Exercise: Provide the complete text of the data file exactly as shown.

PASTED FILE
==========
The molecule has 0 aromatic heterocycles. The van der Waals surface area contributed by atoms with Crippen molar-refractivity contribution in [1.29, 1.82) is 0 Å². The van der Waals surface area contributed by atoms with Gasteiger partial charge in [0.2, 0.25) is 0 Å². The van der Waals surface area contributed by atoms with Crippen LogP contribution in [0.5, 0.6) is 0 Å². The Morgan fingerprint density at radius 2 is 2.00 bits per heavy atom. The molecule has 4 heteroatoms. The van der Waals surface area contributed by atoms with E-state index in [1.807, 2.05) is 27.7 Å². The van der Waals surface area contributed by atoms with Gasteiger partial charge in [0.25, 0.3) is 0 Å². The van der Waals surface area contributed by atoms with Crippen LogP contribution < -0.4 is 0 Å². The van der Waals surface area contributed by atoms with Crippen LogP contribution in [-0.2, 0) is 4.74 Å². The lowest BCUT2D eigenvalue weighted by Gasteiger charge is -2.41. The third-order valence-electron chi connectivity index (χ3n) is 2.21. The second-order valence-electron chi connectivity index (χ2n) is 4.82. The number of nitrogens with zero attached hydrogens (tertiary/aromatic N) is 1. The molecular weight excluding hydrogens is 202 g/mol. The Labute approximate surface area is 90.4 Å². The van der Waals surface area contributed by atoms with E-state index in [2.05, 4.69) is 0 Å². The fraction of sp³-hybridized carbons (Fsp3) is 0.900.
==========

The molecule has 0 aromatic heterocycles. The van der Waals surface area contributed by atoms with Crippen molar-refractivity contribution in [1.29, 1.82) is 0 Å². The van der Waals surface area contributed by atoms with Gasteiger partial charge in [0.2, 0.25) is 0 Å². The van der Waals surface area contributed by atoms with Crippen LogP contribution in [0.5, 0.6) is 0 Å². The Morgan fingerprint density at radius 2 is 2.00 bits per heavy atom. The molecule has 4 heteroatoms. The van der Waals surface area contributed by atoms with E-state index in [1.807, 2.05) is 27.7 Å². The van der Waals surface area contributed by atoms with Gasteiger partial charge in [0.25, 0.3) is 0 Å². The van der Waals surface area contributed by atoms with Crippen LogP contribution < -0.4 is 0 Å². The van der Waals surface area contributed by atoms with Crippen LogP contribution in [-0.2, 0) is 4.74 Å². The lowest BCUT2D eigenvalue weighted by Gasteiger charge is -2.41. The third-order valence-electron chi connectivity index (χ3n) is 2.21. The second-order valence-electron chi connectivity index (χ2n) is 4.82. The number of nitrogens with zero attached hydrogens (tertiary/aromatic N) is 1. The molecular weight excluding hydrogens is 202 g/mol. The Labute approximate surface area is 90.4 Å². The van der Waals surface area contributed by atoms with E-state index in [2.05, 4.69) is 0 Å². The fraction of sp³-hybridized carbons (Fsp3) is 0.900.